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Asked by Democratic Rep. Maxine Waters, chair of the House Financial Services Committee, whether he would pack up and leave if the president called to say he was fired, Powell said, "Of course I would not do that."
"My answer would be no," he said, during his Wednesday testimony on Capitol Hill.
"You would not pack up and you would not leave?" the California Democrat repeated.
"No ma'am," Powell said.
Waters pushed back: "Because the president doesn't have the authority?"
"I've said what I've intended to say on the subject," Powell said. "And what I've said is the law clearly gives me a four-year term, and I intend to serve it."
The comments come amidst heightened tensions between Powell and the president, who's repeatedly lashed out at the U.S. central bank for raising interest rates too frequently in 2018 -- while also urging policymakers to cut rates at the upcoming July meeting.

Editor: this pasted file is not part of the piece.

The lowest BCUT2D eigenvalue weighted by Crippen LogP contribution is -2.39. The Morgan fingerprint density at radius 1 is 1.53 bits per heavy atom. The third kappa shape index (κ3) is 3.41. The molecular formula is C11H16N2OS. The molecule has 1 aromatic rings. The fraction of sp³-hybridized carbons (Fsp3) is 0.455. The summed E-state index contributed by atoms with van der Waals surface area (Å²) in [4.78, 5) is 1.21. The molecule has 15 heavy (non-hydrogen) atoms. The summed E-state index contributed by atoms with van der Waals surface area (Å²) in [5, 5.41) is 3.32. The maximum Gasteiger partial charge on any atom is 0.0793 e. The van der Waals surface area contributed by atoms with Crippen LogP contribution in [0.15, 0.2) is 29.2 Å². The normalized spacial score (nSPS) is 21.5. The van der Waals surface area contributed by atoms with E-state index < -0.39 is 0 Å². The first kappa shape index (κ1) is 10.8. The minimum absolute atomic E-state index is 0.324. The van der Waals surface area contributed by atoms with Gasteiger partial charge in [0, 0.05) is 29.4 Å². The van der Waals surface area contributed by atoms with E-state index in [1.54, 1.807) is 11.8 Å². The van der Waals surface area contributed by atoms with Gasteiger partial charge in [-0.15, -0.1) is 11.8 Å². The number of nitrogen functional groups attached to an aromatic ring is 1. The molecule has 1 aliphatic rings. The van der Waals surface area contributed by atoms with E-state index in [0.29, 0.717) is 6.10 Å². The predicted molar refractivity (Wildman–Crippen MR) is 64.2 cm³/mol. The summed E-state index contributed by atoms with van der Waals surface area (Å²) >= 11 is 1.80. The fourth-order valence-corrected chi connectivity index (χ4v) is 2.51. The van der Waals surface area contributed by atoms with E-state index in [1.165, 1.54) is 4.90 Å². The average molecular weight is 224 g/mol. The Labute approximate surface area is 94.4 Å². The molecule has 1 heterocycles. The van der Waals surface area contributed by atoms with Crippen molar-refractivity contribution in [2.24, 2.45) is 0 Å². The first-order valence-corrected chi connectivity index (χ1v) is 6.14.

Trump handpicked Powell more than a year ago, but has not shied away from criticizing the central bank head. On Friday, Trump derided the Fed as the "most difficult problem" facing the U.S.
“They raised rates too soon, too often, & tightened, while others did just the opposite,” Trump wrote in a tweet. “As well as we are doing from the day after the great Election, when the Market shot right up, it could have been even better - massive additional wealth would have been created, & used very well. Our most difficult problem is not our competitors, it is the Federal Reserve!”
In his prepared remarks, however, Powell hinted at the possibility of a rate cut in July, pointing to uncertainty surrounding U.S.-China trade, softening economic growth and muted inflation.
"Based on incoming data and other developments, it appears that uncertainties around trade tensions and concerns about the strength of the global economy continue to weigh on the U.S. economic outlook. Inflation pressures remain muted," he said in prepared remarks for the House Financial Services Committee.